But what happens when you get too much?

Well there’s differing views on that actually.


Is Blue Light Bad For You?

So the answer is tough since the research is always evolving.

A lot can happen, key word being can, since it’ll obviously depend on any number of external factors like age, health status, etc.

When dealing with overexposure to this kind of light, one of the more common things seems to be eye strain.

Eye strain can be in the form of fatigue, burning, watering, redness, you get the idea.

But because of the fact that blue light has such a high energy, it’s diffuse, meaning it’s kind of all over the place. You’ll commonly see this problem exacerbated with digital screens which show multiple images per second to produce motion.

This stresses the eye out since the human eye can’t focus on a single image, and it isn’t great at blocking this type of light out to begin with.

So when you’re looking at a screen for any long period of time, you run the risk of visual fatigue.

This is why 100 percent UV blocking sun glasses can be effective when you’re outside since they block the UV light trying to get through to the eye.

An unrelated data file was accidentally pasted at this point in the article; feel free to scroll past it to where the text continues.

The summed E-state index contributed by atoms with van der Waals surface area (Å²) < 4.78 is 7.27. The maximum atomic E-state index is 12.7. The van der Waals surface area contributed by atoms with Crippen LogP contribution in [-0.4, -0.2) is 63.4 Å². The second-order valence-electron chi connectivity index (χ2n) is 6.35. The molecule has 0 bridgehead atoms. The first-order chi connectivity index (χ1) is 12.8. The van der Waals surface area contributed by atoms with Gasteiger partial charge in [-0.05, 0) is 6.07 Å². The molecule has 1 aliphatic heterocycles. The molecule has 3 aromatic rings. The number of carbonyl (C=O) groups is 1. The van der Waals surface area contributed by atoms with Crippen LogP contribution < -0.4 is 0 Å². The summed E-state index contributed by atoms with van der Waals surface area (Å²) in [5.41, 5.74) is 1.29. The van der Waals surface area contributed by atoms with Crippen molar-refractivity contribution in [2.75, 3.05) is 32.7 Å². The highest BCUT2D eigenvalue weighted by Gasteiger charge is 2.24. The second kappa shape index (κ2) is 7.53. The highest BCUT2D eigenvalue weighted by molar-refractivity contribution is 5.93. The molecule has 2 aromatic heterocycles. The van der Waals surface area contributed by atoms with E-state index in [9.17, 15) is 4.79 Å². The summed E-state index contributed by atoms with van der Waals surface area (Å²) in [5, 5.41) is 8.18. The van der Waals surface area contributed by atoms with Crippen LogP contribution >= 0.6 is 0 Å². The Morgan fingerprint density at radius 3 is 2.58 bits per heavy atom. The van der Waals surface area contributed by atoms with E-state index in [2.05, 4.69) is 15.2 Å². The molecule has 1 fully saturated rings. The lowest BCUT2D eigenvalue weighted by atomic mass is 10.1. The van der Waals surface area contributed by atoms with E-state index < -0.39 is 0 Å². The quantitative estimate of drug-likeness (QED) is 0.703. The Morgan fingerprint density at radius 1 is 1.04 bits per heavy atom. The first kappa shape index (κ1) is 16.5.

It’s also why when watching a movie in a dark room, it’s recommended to have at least some sort of ambient lighting nearby to minimize this.

Another thing that can happen is it seems too much could disrupt your sleeping pattern.

Over exposure to light at night may suppress melatonin levels, which is the hormone responsible for proper circadian rhythms (your internal clock) This lack of the important hormone can lead to bad sleep quality.

That’s why it’s recommended to get proper light exposure in the day time because it helps you to be more alert.

At night, that’s not necessary, and you should want to minimize it as much as possible.

But again, with our society so deeply ingrained with technology now, that’s become much harder to do, and is much easier said than done.

A picture of an LED screen

Moving on to the more serious side of things, one condition that I’ve noticed stated that overexposure to blue light can cause is macular degeneration. This is a deterioration of the eye, and can lead to decreased eyesight and even blindness.

There have been studies that link excess blue light with misaligned circadian rhythms and other conditions.

So yeah, it definitely seems like blue light is a multi layered topic.

From what I’ve noticed, it seems like the research is not definitive since it’s such a new topic so it doesn’t seem like things are particularly is set in stone.